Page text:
The Student Association senate voted Tuesday to postpone the SA presidential runoff election until after spring break to give the election’s oversight body time to review a series of campaign violations on Wednesday night.
The election between SA Sen. Julie Bindelglass, CCAS-U, and SA Executive Vice President Kyle Boyer was previously scheduled to take place March 11 and 12. But after four campaign violations were filed against Boyer last week, his place on the runoff ballot became less certain and Sen. Steve Glatter, Law, introduced legislation to give the Joint Elections Committee ample time to decide if Boyer’s violations were valid.
The JEC found Boyer guilty early Thursday morning of enough violations to remove him from the ballot, meaning SA Sen. Nick Polk, U-At Large, will replace him in the runoff pending a court appeal. The election will take place after spring break but no official dates have been set.
Last month, Boyer missed clinching the necessary 40 percent of the vote to win the general election by two votes.
Boyer said Tuesdsay he disagreed with the senate’s decision.
“I think the election has dragged on too long and I think people want to vote,” Boyer said. “People want to vote on the candidates’ merits and not on frivolous claims.”
Glatter’s bill also changed the JEC charter’s rules regarding disqualification from the runoff ballot. The bill ensures that if someone is kicked off the runoff ballot at any time, the third-place finisher in the general election would take his or her place. Previously, if a candidate was disqualified less than 24 hours before the start of the runoff election, the other contender would be automatically declared the winner.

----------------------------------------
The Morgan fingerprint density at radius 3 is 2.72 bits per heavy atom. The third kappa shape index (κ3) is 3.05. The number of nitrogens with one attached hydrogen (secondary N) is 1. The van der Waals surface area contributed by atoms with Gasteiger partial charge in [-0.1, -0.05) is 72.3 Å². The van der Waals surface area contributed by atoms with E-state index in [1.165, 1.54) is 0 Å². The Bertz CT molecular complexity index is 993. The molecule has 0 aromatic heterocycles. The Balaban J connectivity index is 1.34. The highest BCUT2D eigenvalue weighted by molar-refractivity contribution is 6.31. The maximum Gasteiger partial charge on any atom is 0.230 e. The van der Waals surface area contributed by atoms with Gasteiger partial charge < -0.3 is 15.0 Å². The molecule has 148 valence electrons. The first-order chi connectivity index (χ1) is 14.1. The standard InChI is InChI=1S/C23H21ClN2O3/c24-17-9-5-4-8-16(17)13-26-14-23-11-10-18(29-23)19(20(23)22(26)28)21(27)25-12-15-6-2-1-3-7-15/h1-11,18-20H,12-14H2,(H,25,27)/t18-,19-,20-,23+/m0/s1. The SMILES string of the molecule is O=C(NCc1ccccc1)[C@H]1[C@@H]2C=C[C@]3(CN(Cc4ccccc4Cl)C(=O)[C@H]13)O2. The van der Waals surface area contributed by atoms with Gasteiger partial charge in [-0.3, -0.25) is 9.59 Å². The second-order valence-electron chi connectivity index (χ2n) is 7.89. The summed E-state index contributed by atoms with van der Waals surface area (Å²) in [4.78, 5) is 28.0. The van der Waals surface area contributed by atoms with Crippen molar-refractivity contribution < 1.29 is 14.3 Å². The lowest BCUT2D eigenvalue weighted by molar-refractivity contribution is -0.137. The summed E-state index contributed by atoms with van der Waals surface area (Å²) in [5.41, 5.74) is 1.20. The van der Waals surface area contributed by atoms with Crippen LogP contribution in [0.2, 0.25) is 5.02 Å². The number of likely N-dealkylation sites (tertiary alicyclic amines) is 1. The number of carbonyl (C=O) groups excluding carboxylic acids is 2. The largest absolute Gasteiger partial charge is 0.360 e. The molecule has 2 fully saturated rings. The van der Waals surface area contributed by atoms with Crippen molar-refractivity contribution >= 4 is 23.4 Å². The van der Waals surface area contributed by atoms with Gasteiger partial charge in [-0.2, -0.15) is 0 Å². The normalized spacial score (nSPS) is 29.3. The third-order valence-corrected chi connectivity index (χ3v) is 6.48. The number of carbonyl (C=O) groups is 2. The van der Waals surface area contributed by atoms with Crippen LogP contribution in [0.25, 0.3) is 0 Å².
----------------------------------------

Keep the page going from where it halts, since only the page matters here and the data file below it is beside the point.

“I don’t think anyone would want to win by default,” Glatter said. “I think everyone can agree that we would still want to have an election so that the voters could have a choice.”
Bindelglass and Polk recused themselves from Tuesday’s senate vote and Boyer, who generally presides over the senate as executive vice president, was not present at the meeting.
“I agree with my senate colleagues on giving everyone a fair chance,” Bindelglass said. “It just gives me more time to talk to more students and get to know more people, which is something I love to do. I’m just letting them know that they have a choice.”
SA Sen. Logan Dobson, CCAS-U, emphasized that the bill does not advocate for any specific candidate.
“This is not something that is pro-Julie, pro-Kyle or pro-Nick,” he said during the senate debate. “We’re just saying that we shouldn’t have an election until we know who should be on the ballot.”
As this year’s rules committee chair, Polk said he recognizes the flawed nature of the original JEC charter.
“As I’ve said, the charter is a work in progress,” he said. “That’s definitely a clause that I’ve missed. There should never be a winner by default.”